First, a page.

Esmolol degrades by a water mediated hydrolysis of its aliphatic carboxy methyl ester, to the degradation product noted and methanol. The resulting degradation product as a pK of 4.80 which is within the pH range (formulation pH ±1.0) of the desired formulation. This secondary buffer (degradation product) affects the change in the pH due to its ability to act as a buffer. Equations to correct the calculated pH, due to this secondary buffering effect, are presented. The equations presented accurately predict the pH change due to degradation when the secondary buffer is an acid. Derivation of equations to correct for the secondary buffering of a basic compound can be made from the equations presented.
The pK for the aliphatic amino group of esmolol was determined by a differential potentiometric method. This method has been extensively described (L. S. Rosenberg, et al., Drug Development and Industrial Pharmacy, 12(10), 1449-1467, (1986). The pK for the aliphatic carboxy group of the degradation product of esmolol was determined by a routine potentiometric titration method, using the same method as described previously. Both pKs were determined in aqueous solution.
The degradation kinetics of esmolol were determined by monitoring the loss of esmolol by an HPLC routine. The HPLC procedure use a 15 cm, uBondapak Cyano column (Waters) and a Hitachi 655-11A pump with a Hitachi 655A variable wavelength UV detector set at 214 nm. The mobile phase was acetonitrile:0.1 M sodium acetate:glacial acetic acid; 15:84:1, at a 1 mL/min flow rate. Samples were diluted into 3 mL of milli-Q water to quench the degradation and then kept at room temperature until they were analyzed. The rate of degradation at room temperature is minimal, and the samples were assayed within a week of sampling.
The change in pH due to degradation was determined using an ION 85 Radiometer with a semi-micro Ross electrode. All samples were allowed to cool to room temperature before the pH was measured.
Routinely in the development of a parenteral product a number of buffer systems are investigated to assess their relative affects on the stability of the formulation. If the change in the pH due to degradation is known, apriori, then the concentration of buffer necessary for optimal pH maintenance can be predicted. This can reduce the number of formulation screens necessary to optimize a drug's formulation.
The change in pH, due to degradation, of an aqueous formulation using an acetic acid/acetate buffer can be calculated by the Henderson-Hasselbalch equation: ##EQU1## where [HA]o and [A- ]o are the relative concentrations of acetic acid and acetate, respectively. [H+ ]o is the hydrogen ion concentration at the initial pH, Ka is the ionization constant of the buffer, and Ct is the total initial concentration of the buffer. [H+ ] is the hydrogen ion concentration at any amount of degradation and Cd is the molar concentration of base consumed or acid produced, due to the hydrolysis of esmolol. Equation 1 can be used to predict the change in the pH of a formulation for any percent drug loss.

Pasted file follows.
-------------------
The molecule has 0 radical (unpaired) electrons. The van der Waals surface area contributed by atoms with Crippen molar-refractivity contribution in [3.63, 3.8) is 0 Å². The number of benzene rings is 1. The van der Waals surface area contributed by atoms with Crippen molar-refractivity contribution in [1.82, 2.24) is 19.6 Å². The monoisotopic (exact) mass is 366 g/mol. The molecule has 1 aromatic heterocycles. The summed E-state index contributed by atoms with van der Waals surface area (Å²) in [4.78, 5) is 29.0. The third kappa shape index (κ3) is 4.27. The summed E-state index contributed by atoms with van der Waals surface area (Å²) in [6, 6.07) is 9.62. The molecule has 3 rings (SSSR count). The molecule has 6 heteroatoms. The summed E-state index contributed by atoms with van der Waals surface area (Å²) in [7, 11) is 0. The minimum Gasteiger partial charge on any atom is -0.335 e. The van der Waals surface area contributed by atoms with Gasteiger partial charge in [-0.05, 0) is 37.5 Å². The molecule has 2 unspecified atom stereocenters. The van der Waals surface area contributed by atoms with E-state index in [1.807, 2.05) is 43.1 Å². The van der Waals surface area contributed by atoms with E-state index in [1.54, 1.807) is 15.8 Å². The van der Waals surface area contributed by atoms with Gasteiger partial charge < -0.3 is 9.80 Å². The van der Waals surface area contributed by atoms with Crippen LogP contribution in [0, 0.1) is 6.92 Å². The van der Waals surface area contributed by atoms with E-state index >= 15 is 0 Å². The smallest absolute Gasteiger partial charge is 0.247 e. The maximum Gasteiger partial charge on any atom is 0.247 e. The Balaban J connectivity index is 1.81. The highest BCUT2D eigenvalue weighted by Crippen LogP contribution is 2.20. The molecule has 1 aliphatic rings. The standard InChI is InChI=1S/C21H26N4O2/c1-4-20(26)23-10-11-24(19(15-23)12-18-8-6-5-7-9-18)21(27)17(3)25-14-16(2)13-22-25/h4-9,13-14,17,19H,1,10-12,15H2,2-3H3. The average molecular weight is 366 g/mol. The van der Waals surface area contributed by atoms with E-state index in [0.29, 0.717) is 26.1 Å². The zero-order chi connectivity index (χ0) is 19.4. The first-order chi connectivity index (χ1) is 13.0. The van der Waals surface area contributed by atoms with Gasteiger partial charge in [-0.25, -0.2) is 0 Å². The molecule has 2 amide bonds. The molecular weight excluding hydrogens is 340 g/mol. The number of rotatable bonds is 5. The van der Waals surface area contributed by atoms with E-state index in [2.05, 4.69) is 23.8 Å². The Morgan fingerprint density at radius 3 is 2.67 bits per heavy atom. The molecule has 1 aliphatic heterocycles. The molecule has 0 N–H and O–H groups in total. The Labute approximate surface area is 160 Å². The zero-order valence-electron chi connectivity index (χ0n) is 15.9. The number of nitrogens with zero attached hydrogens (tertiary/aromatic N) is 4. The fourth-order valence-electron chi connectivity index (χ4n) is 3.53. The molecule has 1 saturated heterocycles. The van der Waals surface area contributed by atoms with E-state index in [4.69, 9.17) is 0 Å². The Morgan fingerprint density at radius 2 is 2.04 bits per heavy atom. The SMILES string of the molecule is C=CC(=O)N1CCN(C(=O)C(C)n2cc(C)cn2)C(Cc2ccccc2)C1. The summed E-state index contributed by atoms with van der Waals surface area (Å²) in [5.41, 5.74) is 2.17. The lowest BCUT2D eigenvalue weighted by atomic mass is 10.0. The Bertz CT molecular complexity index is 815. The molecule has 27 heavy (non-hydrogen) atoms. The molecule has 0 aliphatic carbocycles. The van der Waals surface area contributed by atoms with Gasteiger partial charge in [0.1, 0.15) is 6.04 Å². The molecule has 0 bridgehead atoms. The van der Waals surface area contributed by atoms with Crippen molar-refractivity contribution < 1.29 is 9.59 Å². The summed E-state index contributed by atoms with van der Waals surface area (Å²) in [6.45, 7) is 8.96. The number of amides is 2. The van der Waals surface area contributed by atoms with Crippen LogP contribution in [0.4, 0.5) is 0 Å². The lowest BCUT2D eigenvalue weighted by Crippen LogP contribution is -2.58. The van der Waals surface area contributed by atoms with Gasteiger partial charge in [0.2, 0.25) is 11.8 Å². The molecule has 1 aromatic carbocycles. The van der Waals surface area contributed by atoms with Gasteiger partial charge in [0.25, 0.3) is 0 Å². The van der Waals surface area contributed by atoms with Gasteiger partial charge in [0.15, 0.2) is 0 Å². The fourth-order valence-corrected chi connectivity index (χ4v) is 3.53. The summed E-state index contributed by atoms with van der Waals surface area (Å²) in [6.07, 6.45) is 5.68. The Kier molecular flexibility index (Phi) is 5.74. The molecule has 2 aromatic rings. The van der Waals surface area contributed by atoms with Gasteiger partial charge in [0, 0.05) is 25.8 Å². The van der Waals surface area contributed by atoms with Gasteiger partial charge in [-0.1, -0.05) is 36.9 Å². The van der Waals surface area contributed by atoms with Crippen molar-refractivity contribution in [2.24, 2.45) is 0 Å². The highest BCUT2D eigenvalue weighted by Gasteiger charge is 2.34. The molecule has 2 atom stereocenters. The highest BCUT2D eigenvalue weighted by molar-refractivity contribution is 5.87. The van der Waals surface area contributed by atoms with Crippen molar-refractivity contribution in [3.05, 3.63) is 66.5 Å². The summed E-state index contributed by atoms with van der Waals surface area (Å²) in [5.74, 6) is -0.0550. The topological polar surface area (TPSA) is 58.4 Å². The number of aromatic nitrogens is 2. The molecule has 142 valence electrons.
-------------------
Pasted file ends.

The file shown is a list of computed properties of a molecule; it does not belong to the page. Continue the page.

Assuming that the result of hydrolysis is to produce a product which has a pK in the pH range of the formulation, then equation 1 is modified to account for the increased buffer capacity of the secondary buffer by: ##EQU2## where [DH] is the concentration of secondary buffer produced due to degradation. Assuming that one mole of this secondary buffer is produced per mole of drug degraded, then the concentration of secondary buffer can be calculated by: ##EQU3## where [H+ ] is the hydrogen ion concentration at the calculated pH and Kd is the ionization constant of the secondary buffer. Combining equation 4 and 5 and rearranging gives:
[H+ ]2 [A- ]o +[H+ ]*(Kd [A- ]o -Cd Kd -[HA]o Ka)
-Ka Kd *([HA]o +Cd)=0 (6)
Equation 6 can be solved by the quadratic equation for any initial pH and concentration of buffer to give the pH for any percent degradation.
In equation 4, the concentration of secondary buffer produced mediates the decrease in pH by its ability to consume acid produced by the hydrolysis of esmolol.
Many times the active drug, or the excipients, do not degrade in such a fashion that the products have an ionizable group(s). In these cases, the only buffering capacity of the formulation will be that of the primary buffer. The concentration of primary buffer will have to be large enough to prevent significant pH changes. The amount of buffer necessary will vary according to the drug, pH-stability requirements, ionic strength effects, and other formulation factors. The change in the initial formulation pH, due to degradation, can be accurate predicted by equation 1.
If the rseult of degradation is to create a product with an acidic ionizable group, which has a pK more than 2 pH units higher than the pH of the formulation, then the pH of the solution will not change due to degradation. This assumes that the degradation reaction consumes one mole of base (produces one mole of acid) and produces one mole of secondary buffer for each mole of drug lost. Then the secondary buffer will consume one mole of acid to protonate the `created` conjugate base for each mole of degraded active drug substance. This is the `best case` possible. The pH will not change due to hydrolysis of the esmolol and, therefore, the concentration of primary buffer necessary can be minimized.